Prejudice drives exogenous attention to outgroups
EntidadUAM. Departamento de Psicología Biológica y de la Salud
EditorOxford University Press
Fecha de edición2020-06-26
10.1093/scan/nsaa087Social Cognitive and Affective Neuroscience 15.6 (2020): 615-624
Financiado porThis work was supported by the Ministerio de Ciencia e Innovación, Spain (PGC2018-093570-B-I00); the Universidad Autónoma de Madrid/Comunidad de Madrid, Spain (2017- T2/SOC-5569); the Comunidad de Madrid (HUM19-HUM5705, SI1-PJI-2019-00011); and by the Ministerio de Educación, Cultura y Deporte, Spain (FPU13/06512
ProyectoGobierno de España. PGC2018-093570-B-I00; Comunidad de Madrid. 2017-T2/SOC-5569; Comunidad de Madrid. HUM19-HUM5705; Comunidad de Madrid. SI1-PJI-2019-00011; Gobierno de España. FPU13/06512
Versión del editorhttp://doi.org/10.1093/scan/nsaa087
MateriasEthnic outgroup; Exogenous attention; Habituation; Implicit prejudice; N170; Psicología
Derechos© 2020 The Authors
Esta obra está bajo una licencia de Creative Commons Reconocimiento-NoComercial 4.0 Internacional.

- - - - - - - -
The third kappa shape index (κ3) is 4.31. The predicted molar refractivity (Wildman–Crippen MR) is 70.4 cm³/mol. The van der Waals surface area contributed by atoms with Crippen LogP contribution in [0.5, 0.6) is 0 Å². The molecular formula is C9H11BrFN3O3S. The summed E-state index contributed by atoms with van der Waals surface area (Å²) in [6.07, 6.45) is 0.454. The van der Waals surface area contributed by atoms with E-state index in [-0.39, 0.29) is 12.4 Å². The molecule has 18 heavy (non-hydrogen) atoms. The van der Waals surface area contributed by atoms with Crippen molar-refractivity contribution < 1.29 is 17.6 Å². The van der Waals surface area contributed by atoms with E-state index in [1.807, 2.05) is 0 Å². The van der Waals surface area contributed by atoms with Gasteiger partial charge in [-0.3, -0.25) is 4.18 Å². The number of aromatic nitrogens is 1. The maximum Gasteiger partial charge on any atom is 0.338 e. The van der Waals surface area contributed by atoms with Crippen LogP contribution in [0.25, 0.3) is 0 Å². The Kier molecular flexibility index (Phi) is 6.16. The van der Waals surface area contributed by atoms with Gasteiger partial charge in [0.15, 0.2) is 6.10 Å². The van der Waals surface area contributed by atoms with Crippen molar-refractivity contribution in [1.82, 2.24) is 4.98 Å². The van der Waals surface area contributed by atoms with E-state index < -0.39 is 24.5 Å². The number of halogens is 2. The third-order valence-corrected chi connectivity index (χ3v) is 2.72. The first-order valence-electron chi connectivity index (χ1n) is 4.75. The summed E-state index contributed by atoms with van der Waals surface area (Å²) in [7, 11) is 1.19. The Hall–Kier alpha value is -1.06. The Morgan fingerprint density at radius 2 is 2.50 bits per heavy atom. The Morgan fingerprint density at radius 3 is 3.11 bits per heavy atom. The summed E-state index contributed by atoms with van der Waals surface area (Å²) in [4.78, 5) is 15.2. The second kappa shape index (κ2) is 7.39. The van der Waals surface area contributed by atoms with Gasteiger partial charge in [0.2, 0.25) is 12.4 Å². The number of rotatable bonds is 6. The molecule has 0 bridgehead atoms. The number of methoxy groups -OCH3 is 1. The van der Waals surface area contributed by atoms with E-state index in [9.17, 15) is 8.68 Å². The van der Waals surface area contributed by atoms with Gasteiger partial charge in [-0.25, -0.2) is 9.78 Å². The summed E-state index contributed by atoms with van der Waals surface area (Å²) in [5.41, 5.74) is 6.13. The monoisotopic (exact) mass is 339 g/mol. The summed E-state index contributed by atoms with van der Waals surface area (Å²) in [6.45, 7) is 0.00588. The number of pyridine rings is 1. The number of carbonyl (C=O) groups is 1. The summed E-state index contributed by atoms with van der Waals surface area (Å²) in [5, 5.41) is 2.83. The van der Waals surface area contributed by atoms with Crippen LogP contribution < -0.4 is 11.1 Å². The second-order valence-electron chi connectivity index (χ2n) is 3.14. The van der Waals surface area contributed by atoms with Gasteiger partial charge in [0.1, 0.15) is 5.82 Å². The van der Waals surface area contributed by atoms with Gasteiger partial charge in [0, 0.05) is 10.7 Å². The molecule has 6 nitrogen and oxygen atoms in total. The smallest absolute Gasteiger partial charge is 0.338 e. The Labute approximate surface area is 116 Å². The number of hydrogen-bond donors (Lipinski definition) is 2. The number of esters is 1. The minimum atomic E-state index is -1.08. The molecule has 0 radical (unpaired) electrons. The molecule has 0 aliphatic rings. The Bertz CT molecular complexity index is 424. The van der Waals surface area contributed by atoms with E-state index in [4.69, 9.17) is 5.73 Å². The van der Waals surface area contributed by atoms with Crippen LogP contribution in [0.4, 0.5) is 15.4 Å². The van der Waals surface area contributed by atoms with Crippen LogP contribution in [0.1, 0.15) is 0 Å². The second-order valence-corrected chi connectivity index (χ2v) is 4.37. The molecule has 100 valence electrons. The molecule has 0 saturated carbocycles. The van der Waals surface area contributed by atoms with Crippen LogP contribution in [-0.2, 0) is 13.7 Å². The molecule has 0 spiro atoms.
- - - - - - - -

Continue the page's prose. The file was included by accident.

Exogenous attention allows the automatic detection of relevant stimuli and the reorientation of our current focus of attention towards them. Faces from an ethnic outgroup tend to capture exogenous attention to a greater extent than faces from an ethnic ingroup. We explored whether prejudice toward the outgroup, rather than lack of familiarity, is driving this effect. Participants (N= 76) performed a digit categorization task while distractor faces were presented. Faces belonged to (i) a prejudiced outgroup, (ii) a non-prejudiced outgroup and (iii) their ingroup. Half of the faces were previously habituated in order to increase their familiarity. Reaction times, accuracy and event-related potentials (ERPs) were recorded to index exogenous attention to distractor faces. Additionally, different indexes of explicit and implicit prejudice were measured, the latter being significantly greater towards prejudiced outgroup. N170 amplitude was greater to prejudiced outgroup—regardless of their habituation status—than to both non-prejudiced outgroup and ingroup faces and was associated with implicit prejudice measures. No effects were observed at the behavioral level. Our results show that implicit prejudice, rather than familiarity, is under the observed attention-related N170 effects and that this ERP component may be more sensitive to prejudice than behavioral measures under certain circumstances.
Google Scholar:Giménez-Fernández, Tamara - Kessel, Dominique - Fernández-Folgueiras, Uxía - Fondevila, Sabela - Méndez-Bértolo, Constantino - Aceves, Nayamin - García-Rubio, María José - Carretié, Luis
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